Archive: 12/2013

What is the Truth About Sarin and Syria?

by Dan Schlitt, Nebrakans for Peace Member

The truth about the use of chemical weapons in Syria is still unknown. More bits of information keep coming out.

At the Annual Peace Conference in Omaha there was a workshop on Syria where, among other things, attenders were cautioned to not jump to conclusions about the facts of the use of the nerve gas sarin. It is going to be up to future historians to straighten things out.

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Local View: Getting Back to Local Food

The following guest editorial by Nebraskans for Peace State Coordinator Tim Rinne appeared in the Sunday, December 8th edition of the Lincoln Journal Star and was reprinted in the Wednesday, December 11th edition of the Grand Island Independent.

By Tim Rinne
Lincoln Journal Star
Sunday, December 8, 2013

How embarrassing.

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The Coming Showdown Over Tax Reform

Starting next month, the Nebraska Legislature will be charging forward on reforming the state's tax system. Everything will be on the table -- from expanding the sales tax, to property tax relief, to outright abolition of the income tax. And Nebraskans for Peace intends to be right in the thick of this discussion, arguing for fairness and justice in any proposed plan.

In the Wednesday, December 11 Lincoln Journal Star, the newspaper's editorial board laid out its perspective on the forthcoming tax reform debate, which outlines, we think, some 'common sense' principles for the Legislature to heed. Despite its reputation as dry and technocratic, tax policy gets right to the heart of issues of equality and compassion and defines the kind of society we will be. There is, accordingly, no more important Peace & Justice issue.

Deliberate speed on tax reform
By the Journal Star Editorial Board
December 11, 2013 

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The 100th Anniversary of World War I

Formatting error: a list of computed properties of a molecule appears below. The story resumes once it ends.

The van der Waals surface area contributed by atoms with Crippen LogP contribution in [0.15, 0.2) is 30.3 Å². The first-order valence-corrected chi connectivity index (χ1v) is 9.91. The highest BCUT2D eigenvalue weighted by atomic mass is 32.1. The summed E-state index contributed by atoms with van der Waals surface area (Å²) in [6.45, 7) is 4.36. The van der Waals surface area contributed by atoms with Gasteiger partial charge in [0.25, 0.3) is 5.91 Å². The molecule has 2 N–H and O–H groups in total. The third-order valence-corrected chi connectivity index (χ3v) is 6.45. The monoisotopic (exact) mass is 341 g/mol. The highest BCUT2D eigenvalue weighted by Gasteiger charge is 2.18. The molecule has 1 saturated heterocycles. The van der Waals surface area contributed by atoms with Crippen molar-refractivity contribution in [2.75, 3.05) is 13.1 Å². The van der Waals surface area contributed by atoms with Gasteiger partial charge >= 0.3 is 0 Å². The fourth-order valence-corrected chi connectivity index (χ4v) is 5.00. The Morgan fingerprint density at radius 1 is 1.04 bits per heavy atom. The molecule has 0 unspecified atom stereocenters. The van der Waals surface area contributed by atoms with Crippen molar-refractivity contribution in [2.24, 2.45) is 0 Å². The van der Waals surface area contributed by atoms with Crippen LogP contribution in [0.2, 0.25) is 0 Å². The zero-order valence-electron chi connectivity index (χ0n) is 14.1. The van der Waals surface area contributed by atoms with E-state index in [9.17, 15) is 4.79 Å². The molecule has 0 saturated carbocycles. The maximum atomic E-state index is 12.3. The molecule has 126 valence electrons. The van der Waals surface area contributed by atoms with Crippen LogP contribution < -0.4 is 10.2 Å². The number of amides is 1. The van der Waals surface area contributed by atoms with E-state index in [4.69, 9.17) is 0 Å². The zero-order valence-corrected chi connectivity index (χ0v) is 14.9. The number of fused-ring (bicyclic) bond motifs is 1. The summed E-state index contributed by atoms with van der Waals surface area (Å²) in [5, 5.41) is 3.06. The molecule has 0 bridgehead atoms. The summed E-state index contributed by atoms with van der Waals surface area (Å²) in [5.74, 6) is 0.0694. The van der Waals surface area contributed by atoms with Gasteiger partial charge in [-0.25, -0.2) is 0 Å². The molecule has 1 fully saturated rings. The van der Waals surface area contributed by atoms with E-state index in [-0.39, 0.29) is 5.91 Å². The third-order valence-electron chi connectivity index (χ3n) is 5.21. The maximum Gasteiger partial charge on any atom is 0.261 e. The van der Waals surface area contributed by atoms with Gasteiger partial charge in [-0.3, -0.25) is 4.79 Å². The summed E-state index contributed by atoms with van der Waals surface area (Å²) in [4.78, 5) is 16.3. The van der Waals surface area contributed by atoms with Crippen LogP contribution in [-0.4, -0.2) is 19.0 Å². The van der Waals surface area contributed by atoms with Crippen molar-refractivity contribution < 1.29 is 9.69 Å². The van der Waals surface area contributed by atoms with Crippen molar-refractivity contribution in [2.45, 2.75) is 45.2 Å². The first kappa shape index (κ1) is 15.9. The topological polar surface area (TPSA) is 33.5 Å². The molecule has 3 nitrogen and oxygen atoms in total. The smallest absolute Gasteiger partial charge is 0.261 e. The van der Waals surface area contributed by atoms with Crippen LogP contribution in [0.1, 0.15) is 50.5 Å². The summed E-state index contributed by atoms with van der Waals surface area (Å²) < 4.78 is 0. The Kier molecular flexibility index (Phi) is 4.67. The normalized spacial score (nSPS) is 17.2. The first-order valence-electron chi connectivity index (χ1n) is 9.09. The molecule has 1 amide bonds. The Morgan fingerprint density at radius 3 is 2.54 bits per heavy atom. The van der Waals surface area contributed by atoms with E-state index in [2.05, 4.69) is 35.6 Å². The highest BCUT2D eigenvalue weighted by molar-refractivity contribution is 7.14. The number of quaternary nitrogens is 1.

Will that horrible and senseless war be exploited for political gain, or for peace?

by Hank Van den Berg
UNL Professor of Economics

Early November of this year, President François Hollande of France laid a wreath at the flame of the Unknown Soldier next to the Arc de Triomphe in Paris to honor French soldiers who died in World War I. With this event, Hollande officially initiated what will be five years of commemorative events for the 100th anniversary of World War I.

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Nelson Mandela and Nebraska

by Paul A. Olson, NFP President Emeritus

The death of Nelson Mandela should make us all reflect on our histories. I first got into the struggle against apartheid seriously when, in the late 1970s, I worked with my church—the Evangelical Lutheran Church in America—to ask that Namibia, which had been illegally absorbed by the South African government, be given its independence from South Africa and its racist policies. Most Namibians are Lutherans as am I. We wrote to Nebraska U.S. Senator Carl Curtis and received a lame excuse, defending South Africa. The whole church finally acted. Eventually Namibia was the first part of South Africa to be freed, in 1990.

In 1983-84, NFP worked with State Senators Ernie Chambers and Nelson Merz to push for divestment of state government funds from corporations doing business in South Africa. The divestment legislation was adopted, making it among the earliest in the nation to be passed. A Fordham University study described the Nebraska action as follows (the Sullivan principles were international principles to apply in divestiture):

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